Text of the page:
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August Gorman (Princeton) – Against Ideal Agency (NeuroEpigenEthics ERC project)
28 May 2021 @ 2:00 pm–4:00 pm
Practicalities: Friday 28th May 15:00-17:00 CET – online, register via mailto: emma.moormann@
Against Ideal Agency
Abstract: An implicit assumption in many current debates in the moral responsibility literature is that there is a value-neutral way of identifying a group of agents upon which we can base our assumptions about responsible agency. In reality, the methodology that philosophers often use to identify the capacities possessed by responsible agents is to infer from an intuitive verdict that a neurodivergent person should not be blamed in a particular circumstance that they lack a crucial capacity of agency that responsible agents must have. In this talk I attempt to debunk this way of thinking by showing how it has arisen from decontextualized sympathy towards mental difference in lieu of genuine understanding. I identify several shortfalls of this paradigm of exemption as the explanation for why we ought to sometimes mitigate our blame towards someone when their wrongdoing has come about due to their neurodivergence. I suggest instead that we sometimes ought to alter or mitigate our blame because of the undue burdens of navigating the interpersonal world with a brain that functions outside the paradigm of the currently conventional norms.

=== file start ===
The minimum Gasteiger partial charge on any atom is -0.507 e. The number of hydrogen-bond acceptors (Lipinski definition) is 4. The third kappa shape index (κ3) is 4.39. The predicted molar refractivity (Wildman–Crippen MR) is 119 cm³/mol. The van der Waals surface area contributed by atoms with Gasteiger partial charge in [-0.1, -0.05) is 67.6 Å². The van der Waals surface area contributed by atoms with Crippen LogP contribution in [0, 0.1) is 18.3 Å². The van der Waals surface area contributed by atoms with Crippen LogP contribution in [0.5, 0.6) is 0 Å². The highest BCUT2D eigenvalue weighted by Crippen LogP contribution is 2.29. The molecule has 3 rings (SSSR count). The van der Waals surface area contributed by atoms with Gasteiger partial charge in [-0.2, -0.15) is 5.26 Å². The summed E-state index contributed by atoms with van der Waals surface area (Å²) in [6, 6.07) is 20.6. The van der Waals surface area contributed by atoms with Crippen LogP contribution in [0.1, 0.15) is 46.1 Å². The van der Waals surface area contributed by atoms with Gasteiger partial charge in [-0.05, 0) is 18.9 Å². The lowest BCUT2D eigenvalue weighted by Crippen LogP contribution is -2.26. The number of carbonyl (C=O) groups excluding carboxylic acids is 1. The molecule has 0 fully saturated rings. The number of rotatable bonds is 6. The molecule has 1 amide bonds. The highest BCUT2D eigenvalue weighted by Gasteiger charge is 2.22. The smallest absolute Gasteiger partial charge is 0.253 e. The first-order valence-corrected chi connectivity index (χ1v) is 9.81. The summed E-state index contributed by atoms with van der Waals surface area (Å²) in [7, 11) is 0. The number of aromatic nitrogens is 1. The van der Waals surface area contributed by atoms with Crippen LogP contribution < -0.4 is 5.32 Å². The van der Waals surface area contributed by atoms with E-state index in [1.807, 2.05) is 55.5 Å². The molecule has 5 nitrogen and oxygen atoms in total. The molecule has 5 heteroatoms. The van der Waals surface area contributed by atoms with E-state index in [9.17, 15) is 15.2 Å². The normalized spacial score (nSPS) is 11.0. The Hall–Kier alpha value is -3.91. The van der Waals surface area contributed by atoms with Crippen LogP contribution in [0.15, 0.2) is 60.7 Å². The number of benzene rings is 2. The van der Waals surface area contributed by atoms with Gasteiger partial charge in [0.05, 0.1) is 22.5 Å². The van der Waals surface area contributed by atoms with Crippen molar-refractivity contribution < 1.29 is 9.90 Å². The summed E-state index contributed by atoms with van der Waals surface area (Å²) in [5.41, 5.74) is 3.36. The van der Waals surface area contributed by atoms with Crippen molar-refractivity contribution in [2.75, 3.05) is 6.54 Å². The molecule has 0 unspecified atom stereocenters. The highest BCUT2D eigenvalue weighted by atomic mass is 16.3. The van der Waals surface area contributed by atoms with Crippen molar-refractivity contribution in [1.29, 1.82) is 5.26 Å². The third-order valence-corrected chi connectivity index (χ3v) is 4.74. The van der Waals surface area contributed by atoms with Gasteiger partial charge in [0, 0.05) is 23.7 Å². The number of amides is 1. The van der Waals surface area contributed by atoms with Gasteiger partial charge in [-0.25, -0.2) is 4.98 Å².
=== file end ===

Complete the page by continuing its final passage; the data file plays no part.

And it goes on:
Bio: August Gorman is a Values and Public Policy Postdoctoral Fellow at Princeton University co-appointed in the Center for Human Values and the Center for Health and Wellbeing. Their work focuses on how traditional debates about agency, moral responsibility, well-being, and consent intersect with neurodivergent experiences and the lived realities of psychological disability.
– lecture dr. August Gorman: approx. 45′
– responses Prof. Katrien Schaubroeck, Emma Moormann, Jo Bervoets: approx. 45′
– open Q&A: approx 30′
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